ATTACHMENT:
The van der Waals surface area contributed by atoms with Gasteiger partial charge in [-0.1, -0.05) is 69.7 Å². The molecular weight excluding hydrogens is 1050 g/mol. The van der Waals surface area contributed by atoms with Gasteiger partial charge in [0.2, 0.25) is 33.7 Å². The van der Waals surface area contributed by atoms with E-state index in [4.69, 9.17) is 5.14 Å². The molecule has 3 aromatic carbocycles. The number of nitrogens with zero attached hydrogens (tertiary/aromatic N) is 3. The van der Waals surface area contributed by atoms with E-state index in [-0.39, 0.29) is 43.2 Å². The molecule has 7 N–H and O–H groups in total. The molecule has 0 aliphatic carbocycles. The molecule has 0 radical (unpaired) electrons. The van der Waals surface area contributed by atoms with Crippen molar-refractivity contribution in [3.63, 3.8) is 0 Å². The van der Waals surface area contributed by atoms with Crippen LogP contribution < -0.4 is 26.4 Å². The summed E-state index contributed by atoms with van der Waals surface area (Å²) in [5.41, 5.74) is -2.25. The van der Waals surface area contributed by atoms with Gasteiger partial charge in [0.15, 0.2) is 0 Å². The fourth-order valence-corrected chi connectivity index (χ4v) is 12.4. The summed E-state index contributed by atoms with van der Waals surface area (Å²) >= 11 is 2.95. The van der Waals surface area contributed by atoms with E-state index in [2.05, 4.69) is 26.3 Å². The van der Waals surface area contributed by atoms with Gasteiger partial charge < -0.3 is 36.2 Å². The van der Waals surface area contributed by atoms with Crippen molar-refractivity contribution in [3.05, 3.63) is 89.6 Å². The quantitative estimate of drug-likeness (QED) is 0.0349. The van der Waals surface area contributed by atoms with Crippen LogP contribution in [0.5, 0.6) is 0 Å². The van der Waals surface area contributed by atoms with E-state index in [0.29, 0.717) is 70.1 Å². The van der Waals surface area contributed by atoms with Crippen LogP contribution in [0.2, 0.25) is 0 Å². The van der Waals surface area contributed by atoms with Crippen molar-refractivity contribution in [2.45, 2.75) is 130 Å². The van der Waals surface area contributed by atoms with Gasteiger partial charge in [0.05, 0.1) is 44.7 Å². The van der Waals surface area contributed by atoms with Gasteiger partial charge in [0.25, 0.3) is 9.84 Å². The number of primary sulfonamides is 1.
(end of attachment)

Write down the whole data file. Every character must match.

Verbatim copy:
The van der Waals surface area contributed by atoms with Gasteiger partial charge in [-0.1, -0.05) is 69.7 Å². The molecular weight excluding hydrogens is 1050 g/mol. The van der Waals surface area contributed by atoms with Gasteiger partial charge in [0.2, 0.25) is 33.7 Å². The van der Waals surface area contributed by atoms with E-state index in [4.69, 9.17) is 5.14 Å². The molecule has 3 aromatic carbocycles. The number of nitrogens with zero attached hydrogens (tertiary/aromatic N) is 3. The van der Waals surface area contributed by atoms with E-state index in [-0.39, 0.29) is 43.2 Å². The molecule has 7 N–H and O–H groups in total. The molecule has 0 aliphatic carbocycles. The molecule has 0 radical (unpaired) electrons. The van der Waals surface area contributed by atoms with Crippen molar-refractivity contribution in [3.63, 3.8) is 0 Å². The van der Waals surface area contributed by atoms with Crippen LogP contribution < -0.4 is 26.4 Å². The summed E-state index contributed by atoms with van der Waals surface area (Å²) in [5.41, 5.74) is -2.25. The van der Waals surface area contributed by atoms with Gasteiger partial charge in [0.15, 0.2) is 0 Å². The fourth-order valence-corrected chi connectivity index (χ4v) is 12.4. The summed E-state index contributed by atoms with van der Waals surface area (Å²) >= 11 is 2.95. The van der Waals surface area contributed by atoms with E-state index in [2.05, 4.69) is 26.3 Å². The van der Waals surface area contributed by atoms with Gasteiger partial charge < -0.3 is 36.2 Å². The van der Waals surface area contributed by atoms with Crippen molar-refractivity contribution in [3.05, 3.63) is 89.6 Å². The quantitative estimate of drug-likeness (QED) is 0.0349. The van der Waals surface area contributed by atoms with Crippen LogP contribution in [0.5, 0.6) is 0 Å². The van der Waals surface area contributed by atoms with E-state index in [0.29, 0.717) is 70.1 Å². The van der Waals surface area contributed by atoms with Crippen LogP contribution in [0.2, 0.25) is 0 Å². The van der Waals surface area contributed by atoms with Crippen molar-refractivity contribution in [2.45, 2.75) is 130 Å². The van der Waals surface area contributed by atoms with Gasteiger partial charge in [0.05, 0.1) is 44.7 Å². The van der Waals surface area contributed by atoms with Gasteiger partial charge in [0.25, 0.3) is 9.84 Å². The number of primary sulfonamides is 1.